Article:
Case Study Analysis

Case Study Analysis

Ethical Case Study 2: Sally Goes to School Shanda Woody Montreat College Ethical Case Study 2: Sally Goes to School A fundamental aspect of ethics in counseling is the right to informed consent. Informed consent reflects respect for the client as an individual and promotes self-governing during the counseling process (Pope & Melba, 2011). The American Counseling Association Ethical Decision Making Model provides counselors with a blueprint for making ethical decisions while placing an emphasis on values and principles and is appropriate in resolving the ethical dilemma contained in this case study (Miller & Davis, 1996).

ACA Model The ACA Code of Ethics states, “when counselors are faced with ethical dilemmas that are difficult to resolve, they are expected to engage in a carefully considered ethical decision making model” (ACA, 2005). This model directly applies the ACA Code of Ethics while combining Kitcheners (1984) virtue ethics, counselor consultation, and self-determination (Corey, Corey & Callahan, 2011). The model also includes the work of Van Hoose and Paradise (1979), Stadler (986), Haas and Malouf (1989), Forester-Miller and Rubenstein (1992), and Sileo and Kopala (1993).

The ACA model encourages a counseling relationship based on trust and states when counselors are faced with an ethical dilemma they apply careful consideration to the decision making process (Corey, Corey & Callahan, 2011). ACA Decision Making Model Process The ACA model identifies Kitcheners five moral principles as the cornerstone of the decision making process and they include: autonomy, nonmaleficence, beneficence, justice, and fidelity (Forester-Miller & Davis, 1996). Upon eviewing these ethical principles, the model outlines seven steps in the decision making process including: identify the problem; apply the ACA Code of Ethics, determine the nature of the dilemma, determine a possible course of action, consider potential consequences for all options and determine a course of action, evaluate the course of action, and implement the action (Forester-Miller, & Davis, 1996). The first step in the model is to identify the problem by gathering as much information as possible.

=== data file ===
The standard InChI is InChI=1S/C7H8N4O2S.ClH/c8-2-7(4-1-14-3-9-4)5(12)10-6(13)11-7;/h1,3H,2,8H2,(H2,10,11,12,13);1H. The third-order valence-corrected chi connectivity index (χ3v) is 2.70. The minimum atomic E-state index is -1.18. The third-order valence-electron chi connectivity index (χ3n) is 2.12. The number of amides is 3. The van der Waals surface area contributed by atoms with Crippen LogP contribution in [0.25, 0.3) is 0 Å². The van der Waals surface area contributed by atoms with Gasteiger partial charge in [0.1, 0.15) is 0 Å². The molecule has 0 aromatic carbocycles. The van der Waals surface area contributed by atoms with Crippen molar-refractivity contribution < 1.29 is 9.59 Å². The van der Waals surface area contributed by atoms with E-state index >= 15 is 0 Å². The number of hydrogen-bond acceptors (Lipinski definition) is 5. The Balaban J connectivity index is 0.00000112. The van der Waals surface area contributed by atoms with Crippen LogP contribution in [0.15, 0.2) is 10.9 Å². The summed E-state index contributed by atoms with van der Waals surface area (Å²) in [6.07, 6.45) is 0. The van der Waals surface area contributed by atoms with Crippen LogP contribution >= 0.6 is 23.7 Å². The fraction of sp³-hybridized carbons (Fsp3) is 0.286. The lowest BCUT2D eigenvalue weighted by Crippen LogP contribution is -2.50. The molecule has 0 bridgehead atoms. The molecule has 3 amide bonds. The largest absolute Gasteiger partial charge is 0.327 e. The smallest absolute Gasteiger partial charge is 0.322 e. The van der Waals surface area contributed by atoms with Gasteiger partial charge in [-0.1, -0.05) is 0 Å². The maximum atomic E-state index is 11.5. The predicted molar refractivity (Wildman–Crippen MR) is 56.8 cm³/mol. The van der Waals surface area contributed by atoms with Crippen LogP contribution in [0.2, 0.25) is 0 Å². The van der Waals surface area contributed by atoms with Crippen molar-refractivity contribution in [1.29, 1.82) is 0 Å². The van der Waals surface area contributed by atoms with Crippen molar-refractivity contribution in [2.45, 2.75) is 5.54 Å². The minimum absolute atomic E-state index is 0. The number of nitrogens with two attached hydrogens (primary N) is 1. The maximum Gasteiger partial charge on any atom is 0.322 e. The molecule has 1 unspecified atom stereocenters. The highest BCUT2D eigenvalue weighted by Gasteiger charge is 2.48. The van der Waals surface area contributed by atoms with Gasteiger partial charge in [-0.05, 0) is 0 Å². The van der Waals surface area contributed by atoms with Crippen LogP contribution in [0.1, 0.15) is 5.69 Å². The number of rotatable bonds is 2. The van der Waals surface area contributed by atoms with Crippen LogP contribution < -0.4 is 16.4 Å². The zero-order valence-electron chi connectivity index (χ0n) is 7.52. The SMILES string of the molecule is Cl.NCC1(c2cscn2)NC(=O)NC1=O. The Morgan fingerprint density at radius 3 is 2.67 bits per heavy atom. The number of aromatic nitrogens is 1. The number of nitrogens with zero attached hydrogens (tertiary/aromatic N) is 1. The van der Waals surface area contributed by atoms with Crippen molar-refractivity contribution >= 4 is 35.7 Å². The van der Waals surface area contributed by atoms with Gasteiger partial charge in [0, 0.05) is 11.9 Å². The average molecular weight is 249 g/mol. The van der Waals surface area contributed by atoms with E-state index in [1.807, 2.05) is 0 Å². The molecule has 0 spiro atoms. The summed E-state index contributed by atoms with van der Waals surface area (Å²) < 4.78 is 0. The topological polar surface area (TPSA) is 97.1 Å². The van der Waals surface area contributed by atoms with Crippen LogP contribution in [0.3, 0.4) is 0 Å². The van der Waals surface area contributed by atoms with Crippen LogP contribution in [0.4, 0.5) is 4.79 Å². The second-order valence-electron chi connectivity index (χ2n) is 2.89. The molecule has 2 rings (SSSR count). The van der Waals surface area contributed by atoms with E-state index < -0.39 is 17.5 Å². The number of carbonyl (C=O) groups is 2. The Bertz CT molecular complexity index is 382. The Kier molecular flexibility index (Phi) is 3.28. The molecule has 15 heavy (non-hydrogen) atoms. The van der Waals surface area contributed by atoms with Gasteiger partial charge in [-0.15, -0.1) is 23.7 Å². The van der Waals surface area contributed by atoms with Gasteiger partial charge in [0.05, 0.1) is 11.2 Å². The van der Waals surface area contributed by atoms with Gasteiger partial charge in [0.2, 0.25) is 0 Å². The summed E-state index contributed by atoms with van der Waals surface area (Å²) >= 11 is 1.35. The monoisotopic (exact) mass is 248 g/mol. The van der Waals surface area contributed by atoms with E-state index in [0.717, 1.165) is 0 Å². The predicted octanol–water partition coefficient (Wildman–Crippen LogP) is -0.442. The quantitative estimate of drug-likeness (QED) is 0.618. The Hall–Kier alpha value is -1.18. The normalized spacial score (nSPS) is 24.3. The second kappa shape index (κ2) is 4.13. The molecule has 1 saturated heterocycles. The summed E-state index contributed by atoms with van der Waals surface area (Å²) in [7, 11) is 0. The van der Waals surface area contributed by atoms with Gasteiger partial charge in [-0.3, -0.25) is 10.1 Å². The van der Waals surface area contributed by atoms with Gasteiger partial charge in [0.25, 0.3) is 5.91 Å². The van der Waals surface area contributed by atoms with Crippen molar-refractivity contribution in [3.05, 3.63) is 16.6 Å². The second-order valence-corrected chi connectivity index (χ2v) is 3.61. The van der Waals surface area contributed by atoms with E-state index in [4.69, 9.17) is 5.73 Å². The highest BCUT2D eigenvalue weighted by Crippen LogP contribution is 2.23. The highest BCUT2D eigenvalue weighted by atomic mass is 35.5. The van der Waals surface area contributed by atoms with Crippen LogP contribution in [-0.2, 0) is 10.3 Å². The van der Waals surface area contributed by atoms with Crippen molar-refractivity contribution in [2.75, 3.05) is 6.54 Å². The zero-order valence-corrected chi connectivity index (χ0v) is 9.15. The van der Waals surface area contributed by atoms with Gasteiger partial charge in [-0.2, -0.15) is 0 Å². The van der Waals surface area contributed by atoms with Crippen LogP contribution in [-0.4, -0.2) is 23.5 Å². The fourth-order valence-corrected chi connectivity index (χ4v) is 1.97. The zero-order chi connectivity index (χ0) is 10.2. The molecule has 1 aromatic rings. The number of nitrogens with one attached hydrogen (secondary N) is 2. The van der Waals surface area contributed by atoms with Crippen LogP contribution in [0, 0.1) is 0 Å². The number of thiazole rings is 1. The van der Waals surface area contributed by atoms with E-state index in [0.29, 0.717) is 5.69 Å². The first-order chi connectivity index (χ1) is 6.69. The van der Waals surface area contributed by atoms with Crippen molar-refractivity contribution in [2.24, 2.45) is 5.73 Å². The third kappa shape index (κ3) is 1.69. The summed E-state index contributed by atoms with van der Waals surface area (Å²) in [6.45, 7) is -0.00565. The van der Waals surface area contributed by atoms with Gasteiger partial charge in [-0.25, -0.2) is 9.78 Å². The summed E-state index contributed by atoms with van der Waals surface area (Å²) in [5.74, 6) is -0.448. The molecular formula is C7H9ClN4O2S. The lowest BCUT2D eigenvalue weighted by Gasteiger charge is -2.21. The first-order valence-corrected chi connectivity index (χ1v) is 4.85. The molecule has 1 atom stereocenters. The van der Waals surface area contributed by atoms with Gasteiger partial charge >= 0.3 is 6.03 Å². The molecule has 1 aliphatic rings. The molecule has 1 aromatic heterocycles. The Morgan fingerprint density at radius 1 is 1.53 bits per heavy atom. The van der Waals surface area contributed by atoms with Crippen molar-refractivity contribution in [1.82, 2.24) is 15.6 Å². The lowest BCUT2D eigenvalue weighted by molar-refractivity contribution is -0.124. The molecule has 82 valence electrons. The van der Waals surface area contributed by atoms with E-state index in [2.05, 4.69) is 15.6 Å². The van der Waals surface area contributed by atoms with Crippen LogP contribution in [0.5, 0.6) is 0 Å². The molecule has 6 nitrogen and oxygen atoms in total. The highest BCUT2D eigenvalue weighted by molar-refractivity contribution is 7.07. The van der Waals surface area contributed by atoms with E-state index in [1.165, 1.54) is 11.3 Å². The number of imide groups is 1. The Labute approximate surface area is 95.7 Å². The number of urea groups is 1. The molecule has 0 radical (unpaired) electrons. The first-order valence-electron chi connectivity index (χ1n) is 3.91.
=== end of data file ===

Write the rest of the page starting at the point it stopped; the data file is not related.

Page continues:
It is important to outline the facts and eliminate any assumptions so that the counselor can determine the ethical dilemma and the course of action needed. In this phase, the model suggest asking questions such as: Is the issue related to me and what I am doing or not doing? Is it related to the client and/or the client’s family? Is the issue an ethical, legal or clinical problem? (Forester-Miller, & Davis, 1996) The next step is to apply the ACA Code of Ethics. If there is a standard or standards that apply, the model recommends following the course of action indicated which should lead to a solution.

It is important that counselors be familiar with the ethical standards and understand the implications (Forester-Miller et al. ,1996). The next step in the model is to determine the nature and dimensions of the dilemma. In this step, the counselor would consider the moral principles and decide which principles apply, then review any professional literature to help reach a decision, consult with colleagues and other professionals, and seek out assistance from state and national associations.